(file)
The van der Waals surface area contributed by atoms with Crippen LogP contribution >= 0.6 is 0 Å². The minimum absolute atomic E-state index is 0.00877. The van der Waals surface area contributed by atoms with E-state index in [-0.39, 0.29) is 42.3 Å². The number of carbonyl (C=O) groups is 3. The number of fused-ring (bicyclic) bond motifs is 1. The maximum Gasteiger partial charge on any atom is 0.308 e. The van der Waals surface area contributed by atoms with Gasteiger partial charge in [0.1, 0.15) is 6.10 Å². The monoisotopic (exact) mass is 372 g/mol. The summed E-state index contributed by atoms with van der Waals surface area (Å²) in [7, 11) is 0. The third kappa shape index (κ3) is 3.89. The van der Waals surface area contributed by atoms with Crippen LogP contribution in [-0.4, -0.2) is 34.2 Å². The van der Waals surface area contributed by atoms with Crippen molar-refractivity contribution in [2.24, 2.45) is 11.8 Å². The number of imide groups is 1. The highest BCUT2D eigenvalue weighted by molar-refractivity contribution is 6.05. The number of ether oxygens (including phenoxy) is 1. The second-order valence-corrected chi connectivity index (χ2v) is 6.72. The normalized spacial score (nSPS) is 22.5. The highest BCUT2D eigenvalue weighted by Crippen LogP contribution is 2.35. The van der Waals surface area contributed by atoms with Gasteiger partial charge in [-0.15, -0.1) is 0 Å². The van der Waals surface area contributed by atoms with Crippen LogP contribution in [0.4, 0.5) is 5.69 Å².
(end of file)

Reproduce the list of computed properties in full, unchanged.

The van der Waals surface area contributed by atoms with Crippen LogP contribution >= 0.6 is 0 Å². The minimum absolute atomic E-state index is 0.00877. The van der Waals surface area contributed by atoms with E-state index in [-0.39, 0.29) is 42.3 Å². The number of carbonyl (C=O) groups is 3. The number of fused-ring (bicyclic) bond motifs is 1. The maximum Gasteiger partial charge on any atom is 0.308 e. The van der Waals surface area contributed by atoms with Gasteiger partial charge in [0.1, 0.15) is 6.10 Å². The monoisotopic (exact) mass is 372 g/mol. The summed E-state index contributed by atoms with van der Waals surface area (Å²) in [7, 11) is 0. The third kappa shape index (κ3) is 3.89. The van der Waals surface area contributed by atoms with Crippen LogP contribution in [-0.4, -0.2) is 34.2 Å². The van der Waals surface area contributed by atoms with Crippen molar-refractivity contribution in [2.24, 2.45) is 11.8 Å². The number of imide groups is 1. The highest BCUT2D eigenvalue weighted by molar-refractivity contribution is 6.05. The number of ether oxygens (including phenoxy) is 1. The second-order valence-corrected chi connectivity index (χ2v) is 6.72. The normalized spacial score (nSPS) is 22.5. The highest BCUT2D eigenvalue weighted by Crippen LogP contribution is 2.35. The van der Waals surface area contributed by atoms with Gasteiger partial charge in [-0.15, -0.1) is 0 Å². The van der Waals surface area contributed by atoms with Crippen LogP contribution in [0.4, 0.5) is 5.69 Å².